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When Constantine became Emperor at the start of the fourth century, the entire course of Christian history changed. Under the leadership of prior Emperors Decius and Diocletian in the third century, Christians endured great persecution and thousands were martyred for their faith. However, following Constantine’s conversion to Christianity in ad 312, the Church and State became completely enmeshed. Because persecution ended, the ardent faith manifested by the martyrs waned, and, accordingly, the number of nominal Christians drastically increased. One ramification was that, in the fourth century, monasticism and its associated asceticism flourished, as Christian believers attempted to distinguish themselves in devoted service to Christ. Read more
There is a serious problem with the institution of marriage in the United States. Statistically, about half of all those who currently marry can be predicted to divorce within seven years. Many marriages, and particularly Christian marriages, do not seem to last. They fall short of God’s ideal that marriage should be permanent as long as the two partners live. A 2001 national study conducted by Barna Research Group highlights this reality. The enclosed chart summarizes divorce rates among various Christian church denominations. Read more
The complementarian conviction, that women are under male authority and therefore must be excluded from (some) positions of leadership, rests in no small measure on their interpretation of God’s eternal, created order as established in Genesis 1-2. However, when the complementarian exegesis of creation is given close scrutiny, substantial—indeed fatal—problems are revealed at the very foundation of their framework. Read more
As Katharine Bushnell pointed out nearly a century ago, there are some hundred passages in the Bible that bespeak God’s direction, affirmation, and blessing upon the ministry and leadership of women. There is also profound sympathy for those conditions that leave women most vulnerable: widowhood, childlessness, pregnancy, famine, and atrocities in times of war. It is the very breadth of these supportive passages that started many of us on the journey to understand the limited number of scriptural selections that appear restrictive of women and their ministry. Read more
God has given me a vision for the kind of things he wants to do in the lives of his people, specifically in the lives of women—powerful and priceless things that people have not yet understood fully. I share not just out of gratitude but also out of weakness. I share not as somebody who has all the answers. Read more
The introduction of the word “submission” into a Christian conversation about adult human relations immediately strikes different responses. For some Christians, submission is a happy word describing the proper biblical relation of a wife to her husband or of a woman, whether married or single, to the males in the church congregation. Read more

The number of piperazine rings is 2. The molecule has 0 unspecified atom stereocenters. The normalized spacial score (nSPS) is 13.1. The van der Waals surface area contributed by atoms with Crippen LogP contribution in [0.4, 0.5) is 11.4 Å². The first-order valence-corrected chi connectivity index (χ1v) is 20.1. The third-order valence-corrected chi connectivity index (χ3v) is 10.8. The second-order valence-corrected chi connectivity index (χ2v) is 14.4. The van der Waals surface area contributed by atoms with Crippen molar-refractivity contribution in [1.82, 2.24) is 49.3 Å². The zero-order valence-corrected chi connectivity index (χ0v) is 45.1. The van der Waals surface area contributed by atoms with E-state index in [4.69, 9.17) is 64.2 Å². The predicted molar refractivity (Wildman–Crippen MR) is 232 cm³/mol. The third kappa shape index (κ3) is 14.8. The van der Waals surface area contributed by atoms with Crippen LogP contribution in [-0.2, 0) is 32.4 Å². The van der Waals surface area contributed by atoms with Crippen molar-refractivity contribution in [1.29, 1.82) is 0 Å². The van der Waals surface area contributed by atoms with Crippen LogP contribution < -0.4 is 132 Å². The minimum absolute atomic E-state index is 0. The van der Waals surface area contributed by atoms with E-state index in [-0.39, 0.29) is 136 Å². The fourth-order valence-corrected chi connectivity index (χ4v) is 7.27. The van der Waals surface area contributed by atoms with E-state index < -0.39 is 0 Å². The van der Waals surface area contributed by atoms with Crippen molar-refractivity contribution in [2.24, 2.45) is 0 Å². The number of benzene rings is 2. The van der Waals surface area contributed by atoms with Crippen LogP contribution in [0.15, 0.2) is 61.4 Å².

I believe in male headship unabashedly and unreservedly. I cannot evade the issue or rationalize my way around it. The headship of husbands is clearly and unassailably taught in the New Testament. Moreover, the Bible clearly declares that the response of wives to their husbands’ headship is submission in everything. Indeed, the husband is the head of the wife as Christ is the head of the church. As the church is subject to Christ, so wives must be subject in everything to their husbands (Eph. 5:23-24). This precept is not given in Scripture as a recommendation, a suggestion, or a piece of advice that may be optionally followed. It is an absolute mandate that requires the same level of adherence as any of its commandments. Read more
Following is the response of Japanese Baptist women to recent actions of the Southern Baptist Convention concerning the role of women in that denomination. It was made available to Priscilla Papers by Joe E. Trull, who, as a former trustee of the sbc mission board, understands their dilemma well. He says he has seen evidences of the problem first-hand in a visit to the Baptist seminary in Buenos Aires. Read more
What is biblical equality? It is the belief that all people are equal before God and in Christ. All have equal responsibility to use their gifts and obey their calling to the glory of God. God freely calls believers to roles and ministries without regard to class, gender, or race. We believe this because the Bible and Jesus Christ teach it to us. That is biblical equality. Read more
Mother’s Day is a special day, one of the most important days of the year. It is the day we celebrate all the women of the church: the literal mothers who have actual children; and then all the women (daughters, sisters, mothers) from our newest arrivals, to those distinguished senior mothers. So important are women in the Bible that Proverbs, the Book of God’s wisdom, ends with a celebration of what a faithful reverent woman should look like: Proverbs 31:1-31. Read more

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